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Bay calls on cable modem market

Bay Networks will release its plans for the cable modem market tomorrow, with initial products due in the second quarter of next year.

Counteracting fellow networking competitor 3Com, Bay Networks will release its plans for the cable modem market tomorrow, with initial products due in the second quarter of next year.

Bay gained entry to what is expected to be a lucrative market for cable modems via the September 1996 acquisition of LANcity. LANcity has manufactured equipment for cable operators since the late 1980s. The company's latest introduction represents a fourth generation of cable modem products.

As reported last week by CNET's NEWS.COM, 3Com will ship initial cable modems for the consumer marketplace early next year that support a specification for the hardware called MCNS, for Multimedia Cable Network System, and the resulting DOCSIS specification, for Data over Cable System Interface Specification. MCNS is the moniker for a group of four cable companies that manages the cable pipes.

Bay also supports the protocol. The main difference between the two introductions is that 3Com's modems will use a telephone connection to send data to the Net while Bay's modems will utilize the high-speed cable bandwidth in both directions.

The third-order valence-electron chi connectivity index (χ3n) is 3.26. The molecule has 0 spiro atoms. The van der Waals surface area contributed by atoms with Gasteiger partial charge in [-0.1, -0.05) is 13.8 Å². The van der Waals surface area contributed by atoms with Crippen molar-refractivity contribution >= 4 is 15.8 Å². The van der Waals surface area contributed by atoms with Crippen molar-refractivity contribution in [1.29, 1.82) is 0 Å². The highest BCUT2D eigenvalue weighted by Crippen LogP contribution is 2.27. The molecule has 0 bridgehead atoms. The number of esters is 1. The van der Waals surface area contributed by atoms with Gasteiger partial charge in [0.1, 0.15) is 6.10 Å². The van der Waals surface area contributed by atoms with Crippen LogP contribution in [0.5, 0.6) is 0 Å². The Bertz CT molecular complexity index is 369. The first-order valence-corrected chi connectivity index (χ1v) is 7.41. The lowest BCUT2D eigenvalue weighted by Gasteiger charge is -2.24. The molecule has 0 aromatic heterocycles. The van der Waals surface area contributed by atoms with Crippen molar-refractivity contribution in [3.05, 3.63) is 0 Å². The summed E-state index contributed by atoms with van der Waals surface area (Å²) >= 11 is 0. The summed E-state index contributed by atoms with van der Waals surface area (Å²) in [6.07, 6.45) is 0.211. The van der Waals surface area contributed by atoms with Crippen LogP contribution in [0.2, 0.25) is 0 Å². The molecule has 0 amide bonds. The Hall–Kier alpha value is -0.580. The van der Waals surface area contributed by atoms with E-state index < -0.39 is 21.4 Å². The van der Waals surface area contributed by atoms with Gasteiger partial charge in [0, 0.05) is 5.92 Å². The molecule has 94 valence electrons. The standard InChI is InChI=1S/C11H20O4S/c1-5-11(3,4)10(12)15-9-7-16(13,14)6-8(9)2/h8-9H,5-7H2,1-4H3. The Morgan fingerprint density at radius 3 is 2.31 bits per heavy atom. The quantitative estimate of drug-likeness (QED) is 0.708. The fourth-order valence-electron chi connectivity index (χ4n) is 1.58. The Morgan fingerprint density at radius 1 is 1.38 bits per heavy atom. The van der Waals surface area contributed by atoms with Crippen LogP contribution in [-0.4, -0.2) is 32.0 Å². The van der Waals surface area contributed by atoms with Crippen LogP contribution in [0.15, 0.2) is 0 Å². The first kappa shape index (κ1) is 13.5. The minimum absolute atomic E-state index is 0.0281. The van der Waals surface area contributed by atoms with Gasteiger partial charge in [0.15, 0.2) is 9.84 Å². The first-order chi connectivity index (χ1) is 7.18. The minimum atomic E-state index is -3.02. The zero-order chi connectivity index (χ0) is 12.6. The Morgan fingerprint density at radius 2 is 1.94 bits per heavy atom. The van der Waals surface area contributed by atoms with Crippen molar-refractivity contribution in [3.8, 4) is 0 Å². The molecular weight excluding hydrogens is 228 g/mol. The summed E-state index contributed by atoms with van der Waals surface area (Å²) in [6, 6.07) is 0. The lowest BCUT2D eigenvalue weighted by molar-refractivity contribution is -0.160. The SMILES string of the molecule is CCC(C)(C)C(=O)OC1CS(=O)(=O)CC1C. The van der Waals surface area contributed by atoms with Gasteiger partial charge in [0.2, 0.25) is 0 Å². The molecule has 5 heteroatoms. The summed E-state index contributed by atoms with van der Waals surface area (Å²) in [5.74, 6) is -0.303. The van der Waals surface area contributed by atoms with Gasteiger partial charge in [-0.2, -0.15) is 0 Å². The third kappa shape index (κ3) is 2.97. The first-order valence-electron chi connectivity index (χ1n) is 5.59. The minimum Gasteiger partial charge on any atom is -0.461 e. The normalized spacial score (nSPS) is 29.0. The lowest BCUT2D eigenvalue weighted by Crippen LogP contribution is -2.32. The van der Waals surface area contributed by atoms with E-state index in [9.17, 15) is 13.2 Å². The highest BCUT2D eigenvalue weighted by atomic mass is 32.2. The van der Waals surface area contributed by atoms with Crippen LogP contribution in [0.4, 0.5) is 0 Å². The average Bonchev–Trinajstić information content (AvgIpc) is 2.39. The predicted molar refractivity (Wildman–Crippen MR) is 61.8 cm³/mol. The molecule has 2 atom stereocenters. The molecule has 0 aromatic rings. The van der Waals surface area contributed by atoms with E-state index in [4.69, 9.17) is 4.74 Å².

The shipment of cable modems as well as the "head-end" equipment needed at a cable company's main site portends an industry shift toward the "consumerization" of cable modems. The key to this consumer drive is the MCNS specification because, as a standard being supported by all major vendors, it guarantees interoperability for consumers.

Bay executives said cable modems should break the under $100 barrier within 18 months, with the main driver being the interoperability between products, according to Gerry White, chief technology officer for Bay's broadband technology division.

"It's not a question of us and them here," White said.

The introduction will include a cable modem targeted at residential and small office/home office (SOHO) customers and will include a 10-mbps Ethernet network interface. Bay will also offer a back-end CMTS, or Cable Modem Termination System, that also includes local area connections and will support forwarding rates of 50,000 frames per second. Bay will also provide network management features for its cable strategy to allow cable companies to administer their network.

No specific pricing information was released by the company.